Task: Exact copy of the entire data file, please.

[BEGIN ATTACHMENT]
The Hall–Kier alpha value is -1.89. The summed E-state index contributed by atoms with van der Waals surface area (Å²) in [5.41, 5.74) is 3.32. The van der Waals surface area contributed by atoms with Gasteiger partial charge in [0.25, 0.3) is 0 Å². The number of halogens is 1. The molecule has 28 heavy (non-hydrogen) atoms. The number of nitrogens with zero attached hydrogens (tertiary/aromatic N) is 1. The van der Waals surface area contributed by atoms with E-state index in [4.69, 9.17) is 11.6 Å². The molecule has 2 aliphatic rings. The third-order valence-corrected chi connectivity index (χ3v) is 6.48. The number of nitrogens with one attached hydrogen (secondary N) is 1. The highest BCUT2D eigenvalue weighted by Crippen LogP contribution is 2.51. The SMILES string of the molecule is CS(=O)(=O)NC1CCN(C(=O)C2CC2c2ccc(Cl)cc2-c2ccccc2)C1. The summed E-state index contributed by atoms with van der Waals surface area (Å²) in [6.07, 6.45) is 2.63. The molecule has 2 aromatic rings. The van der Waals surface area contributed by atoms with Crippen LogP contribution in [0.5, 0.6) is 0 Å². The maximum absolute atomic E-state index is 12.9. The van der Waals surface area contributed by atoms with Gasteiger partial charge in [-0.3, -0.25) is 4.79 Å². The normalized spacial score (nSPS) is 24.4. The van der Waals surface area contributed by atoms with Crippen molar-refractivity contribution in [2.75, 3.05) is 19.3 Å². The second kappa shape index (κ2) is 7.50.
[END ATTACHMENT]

The Hall–Kier alpha value is -1.89. The summed E-state index contributed by atoms with van der Waals surface area (Å²) in [5.41, 5.74) is 3.32. The van der Waals surface area contributed by atoms with Gasteiger partial charge in [0.25, 0.3) is 0 Å². The number of halogens is 1. The molecule has 28 heavy (non-hydrogen) atoms. The number of nitrogens with zero attached hydrogens (tertiary/aromatic N) is 1. The van der Waals surface area contributed by atoms with E-state index in [4.69, 9.17) is 11.6 Å². The molecule has 2 aliphatic rings. The third-order valence-corrected chi connectivity index (χ3v) is 6.48. The number of nitrogens with one attached hydrogen (secondary N) is 1. The highest BCUT2D eigenvalue weighted by Crippen LogP contribution is 2.51. The SMILES string of the molecule is CS(=O)(=O)NC1CCN(C(=O)C2CC2c2ccc(Cl)cc2-c2ccccc2)C1. The summed E-state index contributed by atoms with van der Waals surface area (Å²) in [6.07, 6.45) is 2.63. The molecule has 2 aromatic rings. The van der Waals surface area contributed by atoms with Crippen LogP contribution in [0.5, 0.6) is 0 Å². The maximum absolute atomic E-state index is 12.9. The van der Waals surface area contributed by atoms with Gasteiger partial charge in [-0.3, -0.25) is 4.79 Å². The normalized spacial score (nSPS) is 24.4. The van der Waals surface area contributed by atoms with Crippen molar-refractivity contribution in [2.75, 3.05) is 19.3 Å². The second kappa shape index (κ2) is 7.50.